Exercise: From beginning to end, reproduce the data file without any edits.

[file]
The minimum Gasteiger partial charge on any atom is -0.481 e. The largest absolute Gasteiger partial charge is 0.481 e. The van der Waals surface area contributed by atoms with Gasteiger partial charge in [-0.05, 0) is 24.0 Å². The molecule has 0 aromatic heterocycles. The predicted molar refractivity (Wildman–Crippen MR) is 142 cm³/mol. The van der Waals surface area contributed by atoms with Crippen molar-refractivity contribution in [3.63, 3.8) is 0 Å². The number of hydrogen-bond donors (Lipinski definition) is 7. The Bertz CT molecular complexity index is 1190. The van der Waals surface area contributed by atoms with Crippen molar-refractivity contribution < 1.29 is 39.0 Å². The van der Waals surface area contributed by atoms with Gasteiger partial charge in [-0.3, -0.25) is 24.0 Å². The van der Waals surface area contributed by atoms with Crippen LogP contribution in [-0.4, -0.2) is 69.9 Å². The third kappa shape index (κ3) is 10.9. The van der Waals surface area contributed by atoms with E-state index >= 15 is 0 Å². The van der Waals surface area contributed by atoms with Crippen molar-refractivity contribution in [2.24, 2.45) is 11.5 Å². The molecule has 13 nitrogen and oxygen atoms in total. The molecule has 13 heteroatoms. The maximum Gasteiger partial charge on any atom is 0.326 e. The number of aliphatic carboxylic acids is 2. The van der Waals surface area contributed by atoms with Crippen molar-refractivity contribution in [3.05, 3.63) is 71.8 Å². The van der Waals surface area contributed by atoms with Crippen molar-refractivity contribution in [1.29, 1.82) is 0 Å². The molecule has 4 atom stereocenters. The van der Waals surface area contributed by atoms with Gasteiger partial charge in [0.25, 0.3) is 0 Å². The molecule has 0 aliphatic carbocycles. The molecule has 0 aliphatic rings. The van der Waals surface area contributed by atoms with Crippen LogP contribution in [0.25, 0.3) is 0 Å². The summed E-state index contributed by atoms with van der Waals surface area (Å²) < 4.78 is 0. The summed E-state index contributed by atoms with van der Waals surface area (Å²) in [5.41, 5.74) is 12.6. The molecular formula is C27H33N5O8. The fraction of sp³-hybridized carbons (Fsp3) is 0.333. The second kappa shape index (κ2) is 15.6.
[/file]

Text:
The minimum Gasteiger partial charge on any atom is -0.481 e. The largest absolute Gasteiger partial charge is 0.481 e. The van der Waals surface area contributed by atoms with Gasteiger partial charge in [-0.05, 0) is 24.0 Å². The molecule has 0 aromatic heterocycles. The predicted molar refractivity (Wildman–Crippen MR) is 142 cm³/mol. The van der Waals surface area contributed by atoms with Crippen molar-refractivity contribution in [3.63, 3.8) is 0 Å². The number of hydrogen-bond donors (Lipinski definition) is 7. The Bertz CT molecular complexity index is 1190. The van der Waals surface area contributed by atoms with Crippen molar-refractivity contribution < 1.29 is 39.0 Å². The van der Waals surface area contributed by atoms with Gasteiger partial charge in [-0.3, -0.25) is 24.0 Å². The van der Waals surface area contributed by atoms with Crippen LogP contribution in [-0.4, -0.2) is 69.9 Å². The third kappa shape index (κ3) is 10.9. The van der Waals surface area contributed by atoms with E-state index >= 15 is 0 Å². The van der Waals surface area contributed by atoms with Crippen molar-refractivity contribution in [2.24, 2.45) is 11.5 Å². The molecule has 13 nitrogen and oxygen atoms in total. The molecule has 13 heteroatoms. The maximum Gasteiger partial charge on any atom is 0.326 e. The number of aliphatic carboxylic acids is 2. The van der Waals surface area contributed by atoms with Crippen molar-refractivity contribution in [3.05, 3.63) is 71.8 Å². The van der Waals surface area contributed by atoms with Crippen molar-refractivity contribution in [1.29, 1.82) is 0 Å². The molecule has 4 atom stereocenters. The van der Waals surface area contributed by atoms with Gasteiger partial charge in [0.25, 0.3) is 0 Å². The molecule has 0 aliphatic carbocycles. The molecule has 0 aliphatic rings. The van der Waals surface area contributed by atoms with Crippen LogP contribution in [0.25, 0.3) is 0 Å². The summed E-state index contributed by atoms with van der Waals surface area (Å²) < 4.78 is 0. The summed E-state index contributed by atoms with van der Waals surface area (Å²) in [5.41, 5.74) is 12.6. The molecular formula is C27H33N5O8. The fraction of sp³-hybridized carbons (Fsp3) is 0.333. The second kappa shape index (κ2) is 15.6.